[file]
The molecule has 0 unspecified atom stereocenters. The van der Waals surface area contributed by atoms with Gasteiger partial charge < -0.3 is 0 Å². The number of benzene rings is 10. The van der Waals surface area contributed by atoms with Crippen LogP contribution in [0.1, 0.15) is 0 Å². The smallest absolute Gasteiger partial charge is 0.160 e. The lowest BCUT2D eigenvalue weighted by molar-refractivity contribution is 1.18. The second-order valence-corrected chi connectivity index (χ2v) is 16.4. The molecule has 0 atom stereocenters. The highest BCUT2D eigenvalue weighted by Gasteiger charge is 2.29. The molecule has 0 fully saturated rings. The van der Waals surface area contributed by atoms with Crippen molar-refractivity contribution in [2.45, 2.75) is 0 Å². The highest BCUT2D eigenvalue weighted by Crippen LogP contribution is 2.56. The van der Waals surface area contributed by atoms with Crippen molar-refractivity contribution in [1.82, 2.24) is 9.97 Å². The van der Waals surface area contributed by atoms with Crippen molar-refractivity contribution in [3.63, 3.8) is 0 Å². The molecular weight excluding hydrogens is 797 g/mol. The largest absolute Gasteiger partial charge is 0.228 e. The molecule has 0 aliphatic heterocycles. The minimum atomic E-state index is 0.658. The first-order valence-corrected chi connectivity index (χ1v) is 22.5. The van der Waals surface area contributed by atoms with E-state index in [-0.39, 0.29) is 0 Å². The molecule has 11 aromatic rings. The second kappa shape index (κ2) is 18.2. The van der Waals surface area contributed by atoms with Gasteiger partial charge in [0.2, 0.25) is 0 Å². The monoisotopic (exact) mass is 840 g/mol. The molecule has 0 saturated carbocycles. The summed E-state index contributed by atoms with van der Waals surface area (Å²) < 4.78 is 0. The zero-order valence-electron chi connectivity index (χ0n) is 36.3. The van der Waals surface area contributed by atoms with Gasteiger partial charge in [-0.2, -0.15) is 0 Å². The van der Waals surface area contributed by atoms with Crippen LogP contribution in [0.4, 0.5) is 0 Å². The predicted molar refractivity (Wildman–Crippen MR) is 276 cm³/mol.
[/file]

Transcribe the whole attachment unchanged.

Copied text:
The molecule has 0 unspecified atom stereocenters. The van der Waals surface area contributed by atoms with Gasteiger partial charge < -0.3 is 0 Å². The number of benzene rings is 10. The van der Waals surface area contributed by atoms with Crippen LogP contribution in [0.1, 0.15) is 0 Å². The smallest absolute Gasteiger partial charge is 0.160 e. The lowest BCUT2D eigenvalue weighted by molar-refractivity contribution is 1.18. The second-order valence-corrected chi connectivity index (χ2v) is 16.4. The molecule has 0 atom stereocenters. The highest BCUT2D eigenvalue weighted by Gasteiger charge is 2.29. The molecule has 0 fully saturated rings. The van der Waals surface area contributed by atoms with Crippen molar-refractivity contribution in [2.45, 2.75) is 0 Å². The highest BCUT2D eigenvalue weighted by Crippen LogP contribution is 2.56. The van der Waals surface area contributed by atoms with Crippen molar-refractivity contribution in [1.82, 2.24) is 9.97 Å². The van der Waals surface area contributed by atoms with Crippen molar-refractivity contribution in [3.63, 3.8) is 0 Å². The molecular weight excluding hydrogens is 797 g/mol. The largest absolute Gasteiger partial charge is 0.228 e. The molecule has 0 aliphatic heterocycles. The minimum atomic E-state index is 0.658. The first-order valence-corrected chi connectivity index (χ1v) is 22.5. The van der Waals surface area contributed by atoms with E-state index in [-0.39, 0.29) is 0 Å². The molecule has 11 aromatic rings. The second kappa shape index (κ2) is 18.2. The van der Waals surface area contributed by atoms with Gasteiger partial charge in [0.2, 0.25) is 0 Å². The monoisotopic (exact) mass is 840 g/mol. The molecule has 0 saturated carbocycles. The summed E-state index contributed by atoms with van der Waals surface area (Å²) < 4.78 is 0. The zero-order valence-electron chi connectivity index (χ0n) is 36.3. The van der Waals surface area contributed by atoms with Gasteiger partial charge in [-0.2, -0.15) is 0 Å². The van der Waals surface area contributed by atoms with Crippen LogP contribution in [0.4, 0.5) is 0 Å². The predicted molar refractivity (Wildman–Crippen MR) is 276 cm³/mol.